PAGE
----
I still seek a lot of inspiration from films, obviously, and as we talked about earlier not always based on horror and madness but on themes that I have experienced and that awaken in me some kind of disquiet. The motivation is directly fed by inspiration, to find new roads, some work and some don’t, but they keep you alive and give you the urge to explore. We all know that electronic music has reached the top when it comes to new styles. Now there are fusions of earlier styles with some modern touches, that’s how it is, but we have to search for new ways even if we don’t invent anything.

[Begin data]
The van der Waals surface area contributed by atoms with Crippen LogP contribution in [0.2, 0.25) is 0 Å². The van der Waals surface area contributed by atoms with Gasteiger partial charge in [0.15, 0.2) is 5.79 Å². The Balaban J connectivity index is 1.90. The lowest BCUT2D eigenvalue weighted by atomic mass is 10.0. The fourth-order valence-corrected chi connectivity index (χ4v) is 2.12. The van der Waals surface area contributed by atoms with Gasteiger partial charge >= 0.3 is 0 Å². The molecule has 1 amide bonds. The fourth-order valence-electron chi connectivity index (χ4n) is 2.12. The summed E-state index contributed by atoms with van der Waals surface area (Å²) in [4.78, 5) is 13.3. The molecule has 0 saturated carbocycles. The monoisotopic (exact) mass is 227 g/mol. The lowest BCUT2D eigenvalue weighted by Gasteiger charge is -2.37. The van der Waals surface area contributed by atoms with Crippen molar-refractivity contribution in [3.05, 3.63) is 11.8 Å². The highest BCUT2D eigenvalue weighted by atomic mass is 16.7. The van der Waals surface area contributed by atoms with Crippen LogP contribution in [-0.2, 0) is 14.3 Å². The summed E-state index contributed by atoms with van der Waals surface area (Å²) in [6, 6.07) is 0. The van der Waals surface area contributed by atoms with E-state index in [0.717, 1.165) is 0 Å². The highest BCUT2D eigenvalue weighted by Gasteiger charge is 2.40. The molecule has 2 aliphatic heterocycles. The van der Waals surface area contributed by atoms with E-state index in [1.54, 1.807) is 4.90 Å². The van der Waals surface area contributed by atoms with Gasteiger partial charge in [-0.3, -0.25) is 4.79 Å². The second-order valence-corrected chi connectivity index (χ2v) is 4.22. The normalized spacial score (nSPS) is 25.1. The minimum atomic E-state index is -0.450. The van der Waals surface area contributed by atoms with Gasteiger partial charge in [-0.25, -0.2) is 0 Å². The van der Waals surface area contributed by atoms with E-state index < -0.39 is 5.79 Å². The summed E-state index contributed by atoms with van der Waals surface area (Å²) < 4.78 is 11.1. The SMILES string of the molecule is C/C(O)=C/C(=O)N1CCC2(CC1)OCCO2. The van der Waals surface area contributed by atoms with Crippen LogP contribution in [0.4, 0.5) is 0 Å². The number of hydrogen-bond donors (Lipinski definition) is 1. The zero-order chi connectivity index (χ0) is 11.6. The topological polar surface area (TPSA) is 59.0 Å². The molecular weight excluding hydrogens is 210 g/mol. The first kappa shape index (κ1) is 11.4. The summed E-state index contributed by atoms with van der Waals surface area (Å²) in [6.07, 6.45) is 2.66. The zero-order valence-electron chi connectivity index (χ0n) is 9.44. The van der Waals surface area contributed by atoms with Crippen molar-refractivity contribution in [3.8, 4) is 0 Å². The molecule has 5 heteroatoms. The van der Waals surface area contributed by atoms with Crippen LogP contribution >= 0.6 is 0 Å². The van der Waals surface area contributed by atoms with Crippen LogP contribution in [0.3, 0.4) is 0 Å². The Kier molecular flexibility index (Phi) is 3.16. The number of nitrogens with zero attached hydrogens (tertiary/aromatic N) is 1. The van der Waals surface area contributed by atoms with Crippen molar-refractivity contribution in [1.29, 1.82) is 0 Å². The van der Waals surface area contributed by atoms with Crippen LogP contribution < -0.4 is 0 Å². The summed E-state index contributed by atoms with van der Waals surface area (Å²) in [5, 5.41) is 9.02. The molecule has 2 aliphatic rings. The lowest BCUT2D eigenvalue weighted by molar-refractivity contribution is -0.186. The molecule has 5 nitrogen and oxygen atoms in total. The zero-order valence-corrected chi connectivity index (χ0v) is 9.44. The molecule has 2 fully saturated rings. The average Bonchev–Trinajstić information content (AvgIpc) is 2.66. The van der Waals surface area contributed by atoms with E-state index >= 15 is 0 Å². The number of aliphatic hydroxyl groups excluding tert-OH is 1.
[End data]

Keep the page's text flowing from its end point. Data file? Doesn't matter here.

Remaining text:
There’s also your Architectural moniker, in which you shows the more romantic side of your personality, but where does DJing fit into the spectrum?

If with Djing you mean the dj set it fits perfectly, it’s an essential part of the creative process since especially for the extended sets you can get your inspiration in a dj set instead of in a track.

If you’re DJing as Reeko is the intention to relay some of those themes mentioned earlier through the set?

Yes and no, as I answered earlier, it depends on the set. In the all-night or extended sets I do like to emphasize the conceptual side, I try to make everything have a concrete form to make people immerse themselves in some kind of a history from the beginning. For me this has always been important both in my studio and on the dj set.